We hope that as on the previous occasions when the Commission has considered these matters in detail, the conclusion will be that the Group’s pooling and reinsurance arrangements remain appropriate. These arrangements provide unique benefits in the high levels of cover made available at economic cost, delivering security not only to the members of all the clubs (who are the consumers in this context), but also to the wider public in the context of the major human, environmental or property claims that occur from time to time.
During the year, the Board also had to consider the serious implications for the Club of recent sanctions legislation in Europe and the United States, particularly in relation to Iran. The apparently growing trend towards including insurance in international trade sanctions has raised new issues for the Club.
There is a difficult balance to be struck between trying to ensure that individual Members have the best possible cover for their own legitimate trading operations and protecting the Club and all its Members from the serious consequences of being in breach of relevant sanctions legislation.
As a result of the Board’s consideration of this issue, Rule changes have been introduced for the 2011 policy year which we hope reflect a fair solution and will give the Club the essential protection we felt was necessary. Unfortunately one casualty was the enforced departure from the Club of a long-standing Member for whose fleet the Club was no longer able safely to provide cover as a result of such legislation.
Whatever the outcome of the review I referred to earlier, it is certain that the workload of Directors, and particularly the members of two of the Board’s key committees—the Strategy and the Audit & Risk committees—will not be reduced. We are very conscious of our responsibilities not only as a result of the regulatory requirements but also of our responsibility to the membership. Inevitably, increasing time has to be devoted to ensuring a full understanding of the risks faced by the Club, the effective management of those risks and the implementation of the Board’s policies by our Managers.
At the same time we are also a Board which is concerned with general industry-wide issues faced by our membership. Often these are reflected in the claims reports which the Managers provide for us at each of our meetings but even where we are less directly concerned with claims, we monitor developments closely with a view to trying to provide as much support and guidance for our Members as we can.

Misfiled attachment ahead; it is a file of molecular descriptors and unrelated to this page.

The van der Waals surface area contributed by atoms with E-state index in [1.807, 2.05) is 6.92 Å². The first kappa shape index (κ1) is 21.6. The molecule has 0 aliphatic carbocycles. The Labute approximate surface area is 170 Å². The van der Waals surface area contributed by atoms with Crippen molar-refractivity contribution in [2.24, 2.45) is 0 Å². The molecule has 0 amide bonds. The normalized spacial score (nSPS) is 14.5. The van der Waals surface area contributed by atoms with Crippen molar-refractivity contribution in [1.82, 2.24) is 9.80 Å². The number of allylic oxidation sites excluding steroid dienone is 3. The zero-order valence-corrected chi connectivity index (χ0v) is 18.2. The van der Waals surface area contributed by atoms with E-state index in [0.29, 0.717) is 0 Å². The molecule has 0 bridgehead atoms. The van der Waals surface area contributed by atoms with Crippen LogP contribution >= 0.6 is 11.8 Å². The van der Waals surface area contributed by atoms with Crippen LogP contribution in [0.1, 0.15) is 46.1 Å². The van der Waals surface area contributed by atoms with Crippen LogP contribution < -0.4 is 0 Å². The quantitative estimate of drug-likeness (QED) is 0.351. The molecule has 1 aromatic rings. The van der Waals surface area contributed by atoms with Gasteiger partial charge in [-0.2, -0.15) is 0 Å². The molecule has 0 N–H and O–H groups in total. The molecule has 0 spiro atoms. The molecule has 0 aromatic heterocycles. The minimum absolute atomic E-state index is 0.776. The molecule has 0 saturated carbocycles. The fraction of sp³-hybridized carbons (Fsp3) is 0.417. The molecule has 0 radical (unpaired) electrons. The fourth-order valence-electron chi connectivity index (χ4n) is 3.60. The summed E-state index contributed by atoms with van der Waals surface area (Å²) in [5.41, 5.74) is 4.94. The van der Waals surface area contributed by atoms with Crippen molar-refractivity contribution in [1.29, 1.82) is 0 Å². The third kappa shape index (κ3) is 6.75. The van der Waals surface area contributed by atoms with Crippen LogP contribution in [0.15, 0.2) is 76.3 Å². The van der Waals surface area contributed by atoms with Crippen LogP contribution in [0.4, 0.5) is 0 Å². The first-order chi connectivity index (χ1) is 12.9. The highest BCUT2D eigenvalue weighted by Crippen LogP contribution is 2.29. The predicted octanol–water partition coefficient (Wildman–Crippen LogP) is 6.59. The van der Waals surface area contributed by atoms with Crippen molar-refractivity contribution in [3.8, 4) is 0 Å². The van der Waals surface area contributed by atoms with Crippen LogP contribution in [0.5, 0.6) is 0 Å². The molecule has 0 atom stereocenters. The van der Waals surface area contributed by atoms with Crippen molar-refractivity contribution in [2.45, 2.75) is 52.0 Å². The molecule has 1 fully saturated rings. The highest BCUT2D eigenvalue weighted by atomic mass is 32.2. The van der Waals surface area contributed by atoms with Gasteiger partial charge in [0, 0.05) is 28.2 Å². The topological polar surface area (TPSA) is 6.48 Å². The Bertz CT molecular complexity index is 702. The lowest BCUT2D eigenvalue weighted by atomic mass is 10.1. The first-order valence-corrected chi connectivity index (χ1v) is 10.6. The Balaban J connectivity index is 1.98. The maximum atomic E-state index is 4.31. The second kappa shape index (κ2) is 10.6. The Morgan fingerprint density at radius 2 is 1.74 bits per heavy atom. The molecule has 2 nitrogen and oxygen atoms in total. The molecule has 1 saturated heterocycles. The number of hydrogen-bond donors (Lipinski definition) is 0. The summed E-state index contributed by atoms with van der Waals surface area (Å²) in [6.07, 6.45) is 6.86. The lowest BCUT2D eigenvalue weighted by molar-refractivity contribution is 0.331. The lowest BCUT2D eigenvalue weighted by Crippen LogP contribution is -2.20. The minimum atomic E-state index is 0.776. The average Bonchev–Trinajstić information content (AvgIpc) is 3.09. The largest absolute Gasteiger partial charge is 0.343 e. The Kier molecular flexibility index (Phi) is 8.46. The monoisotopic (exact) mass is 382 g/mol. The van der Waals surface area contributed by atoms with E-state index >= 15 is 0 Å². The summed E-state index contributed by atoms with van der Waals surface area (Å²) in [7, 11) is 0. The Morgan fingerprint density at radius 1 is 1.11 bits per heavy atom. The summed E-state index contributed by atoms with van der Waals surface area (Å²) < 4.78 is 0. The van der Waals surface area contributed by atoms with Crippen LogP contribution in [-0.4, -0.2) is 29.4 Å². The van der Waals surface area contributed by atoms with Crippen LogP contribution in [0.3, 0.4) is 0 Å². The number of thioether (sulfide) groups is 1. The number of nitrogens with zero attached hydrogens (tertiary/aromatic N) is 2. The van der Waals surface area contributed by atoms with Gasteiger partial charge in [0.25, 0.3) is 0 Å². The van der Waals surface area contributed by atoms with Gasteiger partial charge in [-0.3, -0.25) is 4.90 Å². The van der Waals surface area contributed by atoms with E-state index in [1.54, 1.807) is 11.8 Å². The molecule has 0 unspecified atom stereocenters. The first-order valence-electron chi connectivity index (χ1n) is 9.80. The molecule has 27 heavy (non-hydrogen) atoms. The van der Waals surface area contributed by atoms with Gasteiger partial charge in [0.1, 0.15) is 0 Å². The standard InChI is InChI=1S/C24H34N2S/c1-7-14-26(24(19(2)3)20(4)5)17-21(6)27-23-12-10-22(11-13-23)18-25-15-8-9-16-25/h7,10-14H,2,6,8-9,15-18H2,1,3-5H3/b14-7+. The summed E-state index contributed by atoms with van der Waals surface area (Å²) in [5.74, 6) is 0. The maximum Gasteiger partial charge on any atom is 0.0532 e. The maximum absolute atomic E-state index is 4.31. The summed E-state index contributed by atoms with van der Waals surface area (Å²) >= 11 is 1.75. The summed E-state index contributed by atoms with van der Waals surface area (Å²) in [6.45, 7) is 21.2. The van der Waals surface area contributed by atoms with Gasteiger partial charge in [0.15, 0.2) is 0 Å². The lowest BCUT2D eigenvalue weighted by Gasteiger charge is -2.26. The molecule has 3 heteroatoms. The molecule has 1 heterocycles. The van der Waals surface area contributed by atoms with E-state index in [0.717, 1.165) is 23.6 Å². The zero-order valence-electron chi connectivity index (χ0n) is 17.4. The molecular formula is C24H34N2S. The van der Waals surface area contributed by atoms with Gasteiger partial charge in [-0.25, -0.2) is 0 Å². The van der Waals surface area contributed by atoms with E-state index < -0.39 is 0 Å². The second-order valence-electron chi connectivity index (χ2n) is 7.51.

This is reflected in the high volume of loss prevention and advisory material which our Managers are providing on a weekly basis through the Club web site which has become such an important feature of the Club’s service.
We have been most concerned for example, by the predicament of those seafarers caught up in piracy. Detailed reports from the Managers, and contributions from individual Directors with expertise in countering piracy, have helped the Board to monitor activities at a political, military and industry level, and to promote Members’ awareness of the crucial role of industry self-defence through the Best Management Practices.
The work of the main committees of the Board has become ever more demanding as we seek to ensure with the Managers that the Board has the necessary information and, where appropriate, recommendations to discharge its responsibilities. We rely heavily on the members of these committees and I am most grateful to them all for giving their time and experience so generously. I am particularly indebted to the deputy chairmen—Eric André, who is Chairman of both IPIR and the Audit & Risk committee, Alan Olivier who represents the Club on the Thomas Miller Board and Patrick Decavèle for their guidance and support as well as the long hours they devote as members of virtually all the committees. It is thus with great sadness that we have said farewell to Patrick who has served the Board and the Club with great distinction.
Two other directors who have also given the Club distinguished service retired last October—Sergey Frank and John Ioannidis—and I would like to thank them for their contributions particularly in John’s case where over the last fifteen years his commitment and service to the Club have been exemplary. I would also like to make special mention of Jan Kopernicki who retired from Shell in March of this year, having been a director of the Club for over twelve years; his eloquence and clarity of thought will be greatly missed.
Finally I would like to take this opportunity to thank our Managers for the work they do on behalf of the Club. For all Members, the Managers represent the face of the Club in their day to day dealings with underwriters, claims executives, loss prevention experts or just on general enquiries.
The Managers’ team has been led in recent years by Luke Readman who has announced his intention to retire this year after nearly 40 years of working for Thomas Miller. We will miss his understated style of leadership and the benefits of intellect and experience he has brought to our Board meetings, but I have every confidence that his successor Hugo Wynn Williams, ably supported by Nigel Carden, will now take the Club forward from the sound financial base we have re-established successfully to meet the challenges that lie ahead.
Dino Caroussis, Chairman